Post-ASH 2018: The Impact of the Lenalidomide, Bortezomib and Dexamethasone on QoL of Recently Diagnosed Patients with Multiple Myeloma Eligible for ASCT

Oral presentation by Dr. Murielle Roussel

Multiple myeloma (MM) is a pathology with a very high symptom burden at the beginning of care. The bortezomib, lenalidomide, and dexamethasone (VRd) regimen is one of the most effective treatment options in terms of progression-free survival (PFS) in patients treated in the first line, regardless of whether this regimen includes an autologous transplant or not (IFM/DFCI 2009 study, published in the New England Journal of Medicine in 2017). Nevertheless, an overall survival benefit has not been demonstrated.

The authors presented the quality of life (QoL) results of this study in newly-diagnosed patients with MM. This randomized, phase III study compared three cycles of VRd in induction followed by five cycles of VRd in consolidation (VRd alone arm) versus three cycles of VRd in induction followed by autologous transplant then VRd in consolidation (VRd-autologous transplant arm). Both arms received maintenance treatment with lenalidomide for 12 months.

QoL was evaluated using two questionnaires that focused on different areas of QoL. These questionnaires were administered at nine different points during the study. The completion rate of the questionnaires ranged from 90% at the beginning of the study to 75%, but decreased to 42% just after the autologous transplant. Overall, the results demonstrated a significant linear improvement in QoL in both groups during treatment compared to when care was initiated. After six months, the QoL of the patients in the study was on par with the QoL of the general population. All QoL parameters improved rapidly and to a significant degree, except for fatigue, which only improved after 6 months (fatigue gets significantly worse during the transplant period before improving). The authors also noted a temporary deterioration in QoL just after transplantation into the VRd-autologous transplant arm, but then the level of QoL quickly reached that of the group with VRd alone.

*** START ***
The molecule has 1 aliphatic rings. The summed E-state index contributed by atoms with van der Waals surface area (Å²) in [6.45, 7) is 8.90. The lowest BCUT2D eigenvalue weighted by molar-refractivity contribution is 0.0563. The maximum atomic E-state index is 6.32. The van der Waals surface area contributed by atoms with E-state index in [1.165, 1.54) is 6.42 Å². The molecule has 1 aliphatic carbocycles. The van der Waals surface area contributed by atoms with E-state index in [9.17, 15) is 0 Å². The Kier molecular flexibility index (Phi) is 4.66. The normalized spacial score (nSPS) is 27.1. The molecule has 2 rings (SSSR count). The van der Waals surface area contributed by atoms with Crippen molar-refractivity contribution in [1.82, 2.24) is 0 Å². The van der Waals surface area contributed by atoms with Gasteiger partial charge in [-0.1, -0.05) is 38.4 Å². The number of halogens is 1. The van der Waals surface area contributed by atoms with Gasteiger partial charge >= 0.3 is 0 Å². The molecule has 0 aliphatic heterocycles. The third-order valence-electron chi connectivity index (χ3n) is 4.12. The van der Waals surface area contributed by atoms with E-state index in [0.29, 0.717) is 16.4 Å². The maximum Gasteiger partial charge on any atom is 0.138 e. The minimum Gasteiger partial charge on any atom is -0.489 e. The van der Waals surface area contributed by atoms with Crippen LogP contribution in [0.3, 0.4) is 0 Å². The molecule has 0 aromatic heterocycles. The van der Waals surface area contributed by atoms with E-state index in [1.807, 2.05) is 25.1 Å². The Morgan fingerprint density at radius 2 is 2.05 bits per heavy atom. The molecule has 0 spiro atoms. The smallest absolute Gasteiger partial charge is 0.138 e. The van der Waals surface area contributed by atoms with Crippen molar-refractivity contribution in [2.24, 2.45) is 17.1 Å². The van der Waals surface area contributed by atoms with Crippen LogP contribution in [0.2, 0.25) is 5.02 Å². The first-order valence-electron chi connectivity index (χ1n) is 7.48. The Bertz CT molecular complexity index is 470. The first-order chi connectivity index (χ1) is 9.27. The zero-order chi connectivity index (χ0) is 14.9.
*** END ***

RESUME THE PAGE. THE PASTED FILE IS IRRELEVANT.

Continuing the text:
This study demonstrates that newly-diagnosed patients with MM can have a QoL that is similar to that of the general population thanks to VRd triplet therapy, despite the potential side effects of the treatment. These new QoL data reinforce the role of VRd as first-line treatment given that not just PFS, but also QoL improves. The VRd regimen is not yet approved in Canada. These QoL data should provide additional arguments in favour of having the health authorities recognize this regimen as a standard first-line treatment in MM patients who may or may not be candidates for transplantation.

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